But when he falls in love with a beautiful and good schoolteacher, Della, and his feelings are reciprocated, the wrecking ball comes from elsewhere – because Della is black and mixed-race relationships were illegal in Missouri (and other American states) at the time.

Like I said, heartbreaking.


Stolen Holiday by Lorna Hill

Needed a break after the intensity of Jack. I know from FB forums that I’m not the only one to have been rereading childhood books over the last few months and I bought a copy of this one through one of these forums. No jacket but that meant it cost £5 and not a ludicrous Marketplace price. Escapism on the wild coast of Northumberland.


The World of Elizabeth Goudge by Sylvia Gower

And so to a biography of Elizabeth Goudge who was a mega-selling author, mostly of historical novels, in her day; one of her books Green Dolphin Country was made into an MGM film. She still has fans as the re-publication of this biography proves.


Hot Winter Nights by Jill Shalvis

Lucas works for Hunt Investigations doing dangerous stuff; Molly is the office manager but wants to do dangerous stuff too. So when one of her elderly neighbours voices concerns about the owner of a nearby Santaland she decides to dress up as an elf and investigate. Their boss orders Lucas to keep an eye on her …


Christmas at Maldington by Anne Stenhouse

A My Weekly Pocket Novel; rightly described on the cover as a ‘great quick read’ and a ‘celebrity drama’. I liked that it was the female character who was the celebrity. Genni Kilpatrick, escaping from her London life which has turned toxic, and hoping for a peaceful time at Maldington House, is asked by local businessman (and stage lighting engineer) Paddy Delford to run the village panto.

Maldington House, in the north of England, was also the setting for A Debt for Rosalie; both available from the DC Thomson shop 0800 904 7260 (UK) or + 44 (0) 1382 575 322 (overseas).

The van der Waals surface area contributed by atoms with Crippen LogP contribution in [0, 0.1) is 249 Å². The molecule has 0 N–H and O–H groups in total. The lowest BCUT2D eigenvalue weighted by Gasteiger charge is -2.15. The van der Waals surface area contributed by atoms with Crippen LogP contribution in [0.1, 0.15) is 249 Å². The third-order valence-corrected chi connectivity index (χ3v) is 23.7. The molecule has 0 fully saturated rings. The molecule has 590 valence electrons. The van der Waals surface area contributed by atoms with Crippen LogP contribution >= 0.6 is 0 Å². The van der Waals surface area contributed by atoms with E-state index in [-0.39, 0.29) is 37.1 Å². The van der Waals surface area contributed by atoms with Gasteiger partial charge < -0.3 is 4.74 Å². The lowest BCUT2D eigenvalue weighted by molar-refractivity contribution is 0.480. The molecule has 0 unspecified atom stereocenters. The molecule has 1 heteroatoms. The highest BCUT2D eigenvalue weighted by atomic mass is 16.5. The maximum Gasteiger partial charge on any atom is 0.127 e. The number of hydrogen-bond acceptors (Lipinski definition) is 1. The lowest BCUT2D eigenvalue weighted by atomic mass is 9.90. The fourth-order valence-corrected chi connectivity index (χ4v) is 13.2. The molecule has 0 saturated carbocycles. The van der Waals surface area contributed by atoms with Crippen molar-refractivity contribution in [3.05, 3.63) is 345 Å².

The Thursday Murder Club by Richard Osman

I expected Mr House of Games’ first novel to be good and so it proved. Passed Boxing Day afternoon and evening very nicely, thank you.


Death at Rainbow Cottage by Jo Allen

The fourth in the DCI Jude Satterthwaite mysteries was another page-turner in this series, set in Cumbria. Jude has a series of apparent random killings on his doorstep – and his personal problems are added to by the arrival of a new boss.


A Winter’s Dream by Sophie Claire

A return to the English village of Willowbrook, and to Provence, a delightful combination successfully used in The Forget-me-not Summer and The Christmas Holiday.

This time it’s timid Liberty who is centre stage along with Alex Ricard, the famous, thrill-seeking motorbike champion, who’s in Willowbrook to try to solve a family mystery.

On Liberty’s 30th birthday she resolves to be more open to new opportunities and invitations and to be braver (which includes taking in Alex as a lodger).

As research, author Sophie Claire also embarked on pushing herself out of her comfort zone, climbing a mountain and driving on the ‘other’ side of the road, for example.


A good lesson to learn and a positive and uplifting note on which to end this most challenging of years.